Commercial property policies in Texas generally fall into one of three categories:
Basic form Policies typically cover common risks or perils, such as damage caused by fire, lightning, vehicles, aircraft, or civil commotion. Most basic form policies also cover damage from windstorms, except in counties on the Texas coast, where businesses will likely need to purchase a separate policy for windstorm protection.
Broad form Policies typically cover common risks or perils, such as damage caused by fire, lightning, vehicles, aircraft, or civil commotion. Most basic form policies also cover damage from windstorms, except in counties on the Texas coast, where businesses will likely need to purchase a separate policy for windstorm protection.
Special form Policies cover against all types of losses except those specifically excluded by the policy. Common special form exclusions include losses resulting from flood, earth movement, war, terrorism, nuclear disaster, wear and tear, and insects and vermin.
Many business owners buy additional coverages. Some are available as separate policies, and others are available as endorsements, or “riders,” that enhance or amend a policy’s base coverage. Generally, adding endorsements to a policy will increase your premium. Ask your agent about these additional coverages:
- Liability insurance against the cost of lawsuits and possible court judgments.
- Business interruption coverage Pays for actual or projected income lost when a covered peril prevents normal business operations. Coverage forms can be added to a commercial property policy that provide only business income coverage, only extra expense coverage, or a combination of both in the same form.
- Extra expense coverage Pays any added costs a business may incur resulting from the need to expedite the return to operations after a covered loss.
- Building occupied by the insured Covers a building that the insured regularly uses but does not own. This endorsement can be important if a business leases or borrows a building that’s critical for operations.
- Newly acquired or constructed buildings Most commercial property policies allow the insured to add newly acquired property to their policies within a certain time period. If the insurance company is not notified within the time period, typically 30 days, the coverage will not apply. Commercial property policies generally only cover buildings named in the policy.
- Property off premises Property located within a covered structure is generally covered by a base policy. Damage to property located off premises may not be covered, or may only be covered to a limited extent. Coverage for off-premises property can often be purchased as an endorsement to the base policy or as a stand-alone policy.
- Personal property of employees while at insured premises Generally only property owned by the insured entity is covered, unless this endorsement is added. A coverage extension in the base policy might provide a limited amount of coverage for personal effects and property of others.
- Valuable papers coverage Assigns a value to records or other essential information that could be lost. Papers are typically covered only to a limited extent by the base policy.
- Ordinance or law coverage Provides an additional amount to cover the increased cost of construction necessary to comply with building codes that might be triggered after a covered loss damages the insured property. This coverage can be added by endorsement, but the base policy might contain a limited benefit.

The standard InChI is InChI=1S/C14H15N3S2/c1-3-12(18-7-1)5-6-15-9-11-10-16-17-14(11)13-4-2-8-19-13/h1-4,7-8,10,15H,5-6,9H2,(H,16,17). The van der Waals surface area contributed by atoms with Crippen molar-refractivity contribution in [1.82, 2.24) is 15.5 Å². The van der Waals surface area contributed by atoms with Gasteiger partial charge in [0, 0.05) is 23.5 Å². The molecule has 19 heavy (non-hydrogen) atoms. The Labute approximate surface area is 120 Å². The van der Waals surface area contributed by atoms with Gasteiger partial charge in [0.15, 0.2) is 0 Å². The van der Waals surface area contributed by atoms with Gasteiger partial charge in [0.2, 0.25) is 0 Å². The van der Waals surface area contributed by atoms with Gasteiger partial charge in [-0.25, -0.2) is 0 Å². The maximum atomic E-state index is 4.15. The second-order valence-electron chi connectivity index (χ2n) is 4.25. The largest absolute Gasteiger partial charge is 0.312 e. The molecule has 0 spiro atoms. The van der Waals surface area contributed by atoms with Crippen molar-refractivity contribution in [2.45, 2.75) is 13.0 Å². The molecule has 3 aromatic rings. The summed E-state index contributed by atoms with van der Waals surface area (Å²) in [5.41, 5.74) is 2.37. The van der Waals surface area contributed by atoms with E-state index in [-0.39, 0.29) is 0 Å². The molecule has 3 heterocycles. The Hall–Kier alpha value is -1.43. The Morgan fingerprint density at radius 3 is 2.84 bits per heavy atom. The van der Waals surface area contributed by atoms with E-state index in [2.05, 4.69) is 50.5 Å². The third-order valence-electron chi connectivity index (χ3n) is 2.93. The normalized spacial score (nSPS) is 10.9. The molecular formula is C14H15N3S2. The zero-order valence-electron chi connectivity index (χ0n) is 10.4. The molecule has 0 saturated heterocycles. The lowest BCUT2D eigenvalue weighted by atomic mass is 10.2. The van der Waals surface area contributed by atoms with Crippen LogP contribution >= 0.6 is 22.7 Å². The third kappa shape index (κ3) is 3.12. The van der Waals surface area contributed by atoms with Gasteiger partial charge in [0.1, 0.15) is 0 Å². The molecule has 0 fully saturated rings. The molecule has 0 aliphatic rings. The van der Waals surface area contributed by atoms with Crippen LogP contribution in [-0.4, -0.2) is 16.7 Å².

- Boiler and machinery coverage Boilers, air conditioning units, compressors, steam cookers, and electric water heaters are examples of machinery typically covered by this endorsement. Coverage generally extends to specifically listed machinery and any subsequent losses that result, such as when a boiler explosion or water heater leak causes damage to other property. This coverage may also often be purchased as a separate stand-alone policy.
Coverage against crimes
There are several types of policies that can protect a business from losses resulting from crime. Policies may be issued on a “loss sustained” or “discovery” basis. Loss sustained coverage pays for losses that occur during the policy period, while discovery coverage pays for losses that occur at any time. Both types require that losses be discovered during the policy period or extended reporting period. Common crime coverages include:
- Loss of glass and money due to theft pays for damage to glass and any loss of money resulting from a break-in.
- Robbery and safe burglary, property other than money is a more limited form of coverage that does not include money or securities.
- Forgery or alteration protects a business against forgery or alteration of checks, drafts, promissory notes, or other directions to pay.
- Theft, disappearance, and destruction coverage coverage insures money, securities, and other property against loss, both on premises or in the custody of an employee or messenger while off premises
Commercial multi-peril policies
- Commercial multi-peril (CMP) policies combine one or more coverage forms, such as commercial property, general liability, inland marine, crime, or commercial auto, in a single policy. A business owner could add other types of coverage to ensure full protection within the convenience of a single policy.
- Business owner programs (BOPS) are a common form of commercial multi-peril policy. BOP policies are tailored to the needs of small-business owners and combine property and liability coverage in one policy.
- Texas Flood Insurance Some companies may include flood coverage in their commercial property policies for areas with a low flood risk. However, most flood insurance in the United States is administered by the National Flood Insurance Program (NFIP).